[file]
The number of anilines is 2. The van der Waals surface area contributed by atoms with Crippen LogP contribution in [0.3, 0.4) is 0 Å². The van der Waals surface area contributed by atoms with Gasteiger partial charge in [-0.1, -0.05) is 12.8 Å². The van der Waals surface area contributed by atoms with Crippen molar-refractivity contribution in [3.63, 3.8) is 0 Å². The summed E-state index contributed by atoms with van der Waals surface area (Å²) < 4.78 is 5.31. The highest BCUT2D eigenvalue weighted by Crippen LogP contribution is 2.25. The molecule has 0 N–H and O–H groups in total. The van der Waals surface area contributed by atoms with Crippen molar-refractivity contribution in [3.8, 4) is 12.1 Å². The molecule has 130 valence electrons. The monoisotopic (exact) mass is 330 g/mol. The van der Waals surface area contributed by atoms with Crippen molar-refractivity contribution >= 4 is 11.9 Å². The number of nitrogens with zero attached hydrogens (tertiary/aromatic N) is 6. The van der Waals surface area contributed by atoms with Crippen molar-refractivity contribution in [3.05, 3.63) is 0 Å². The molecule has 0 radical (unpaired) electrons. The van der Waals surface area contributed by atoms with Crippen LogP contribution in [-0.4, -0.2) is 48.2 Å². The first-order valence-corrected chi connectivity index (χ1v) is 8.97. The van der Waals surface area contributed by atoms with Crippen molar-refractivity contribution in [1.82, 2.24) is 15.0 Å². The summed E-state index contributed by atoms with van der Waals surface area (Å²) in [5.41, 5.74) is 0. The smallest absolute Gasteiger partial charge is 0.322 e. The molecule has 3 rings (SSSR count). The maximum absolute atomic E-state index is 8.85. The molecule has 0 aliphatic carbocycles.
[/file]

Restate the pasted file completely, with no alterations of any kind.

The number of anilines is 2. The van der Waals surface area contributed by atoms with Crippen LogP contribution in [0.3, 0.4) is 0 Å². The van der Waals surface area contributed by atoms with Gasteiger partial charge in [-0.1, -0.05) is 12.8 Å². The van der Waals surface area contributed by atoms with Crippen molar-refractivity contribution in [3.63, 3.8) is 0 Å². The summed E-state index contributed by atoms with van der Waals surface area (Å²) < 4.78 is 5.31. The highest BCUT2D eigenvalue weighted by Crippen LogP contribution is 2.25. The molecule has 0 N–H and O–H groups in total. The van der Waals surface area contributed by atoms with Crippen molar-refractivity contribution in [3.8, 4) is 12.1 Å². The molecule has 130 valence electrons. The monoisotopic (exact) mass is 330 g/mol. The van der Waals surface area contributed by atoms with Crippen molar-refractivity contribution >= 4 is 11.9 Å². The number of nitrogens with zero attached hydrogens (tertiary/aromatic N) is 6. The van der Waals surface area contributed by atoms with Crippen molar-refractivity contribution in [3.05, 3.63) is 0 Å². The molecule has 0 radical (unpaired) electrons. The van der Waals surface area contributed by atoms with Crippen LogP contribution in [-0.4, -0.2) is 48.2 Å². The first-order valence-corrected chi connectivity index (χ1v) is 8.97. The van der Waals surface area contributed by atoms with Crippen molar-refractivity contribution in [1.82, 2.24) is 15.0 Å². The summed E-state index contributed by atoms with van der Waals surface area (Å²) in [5.41, 5.74) is 0. The smallest absolute Gasteiger partial charge is 0.322 e. The molecule has 3 rings (SSSR count). The maximum absolute atomic E-state index is 8.85. The molecule has 0 aliphatic carbocycles.